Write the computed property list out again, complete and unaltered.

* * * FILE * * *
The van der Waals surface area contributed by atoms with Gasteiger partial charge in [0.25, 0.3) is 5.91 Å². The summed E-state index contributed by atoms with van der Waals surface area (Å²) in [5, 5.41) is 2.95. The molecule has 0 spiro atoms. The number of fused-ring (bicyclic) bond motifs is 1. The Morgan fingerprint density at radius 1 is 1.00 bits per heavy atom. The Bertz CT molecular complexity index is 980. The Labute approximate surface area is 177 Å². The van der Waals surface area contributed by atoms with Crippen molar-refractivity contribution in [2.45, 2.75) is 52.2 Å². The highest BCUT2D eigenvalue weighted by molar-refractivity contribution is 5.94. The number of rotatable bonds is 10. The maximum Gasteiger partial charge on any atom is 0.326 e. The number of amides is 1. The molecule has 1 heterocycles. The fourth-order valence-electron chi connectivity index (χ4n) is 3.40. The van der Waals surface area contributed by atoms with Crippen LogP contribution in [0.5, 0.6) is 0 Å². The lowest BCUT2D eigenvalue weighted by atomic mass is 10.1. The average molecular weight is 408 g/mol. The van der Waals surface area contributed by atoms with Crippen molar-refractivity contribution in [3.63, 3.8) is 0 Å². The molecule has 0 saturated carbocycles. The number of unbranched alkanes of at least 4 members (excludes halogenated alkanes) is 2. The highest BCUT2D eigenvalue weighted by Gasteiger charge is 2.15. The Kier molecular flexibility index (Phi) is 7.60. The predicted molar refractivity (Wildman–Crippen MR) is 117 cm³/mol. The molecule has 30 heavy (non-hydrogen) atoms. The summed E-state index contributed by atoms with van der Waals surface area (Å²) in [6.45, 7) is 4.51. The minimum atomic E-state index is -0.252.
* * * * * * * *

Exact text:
The van der Waals surface area contributed by atoms with Gasteiger partial charge in [0.25, 0.3) is 5.91 Å². The summed E-state index contributed by atoms with van der Waals surface area (Å²) in [5, 5.41) is 2.95. The molecule has 0 spiro atoms. The number of fused-ring (bicyclic) bond motifs is 1. The Morgan fingerprint density at radius 1 is 1.00 bits per heavy atom. The Bertz CT molecular complexity index is 980. The Labute approximate surface area is 177 Å². The van der Waals surface area contributed by atoms with Crippen molar-refractivity contribution in [2.45, 2.75) is 52.2 Å². The highest BCUT2D eigenvalue weighted by molar-refractivity contribution is 5.94. The number of rotatable bonds is 10. The maximum Gasteiger partial charge on any atom is 0.326 e. The number of amides is 1. The molecule has 1 heterocycles. The fourth-order valence-electron chi connectivity index (χ4n) is 3.40. The van der Waals surface area contributed by atoms with Crippen LogP contribution in [0.5, 0.6) is 0 Å². The lowest BCUT2D eigenvalue weighted by atomic mass is 10.1. The average molecular weight is 408 g/mol. The van der Waals surface area contributed by atoms with Crippen molar-refractivity contribution in [3.63, 3.8) is 0 Å². The molecule has 0 saturated carbocycles. The number of unbranched alkanes of at least 4 members (excludes halogenated alkanes) is 2. The highest BCUT2D eigenvalue weighted by Gasteiger charge is 2.15. The Kier molecular flexibility index (Phi) is 7.60. The predicted molar refractivity (Wildman–Crippen MR) is 117 cm³/mol. The molecule has 30 heavy (non-hydrogen) atoms. The summed E-state index contributed by atoms with van der Waals surface area (Å²) in [6.45, 7) is 4.51. The minimum atomic E-state index is -0.252.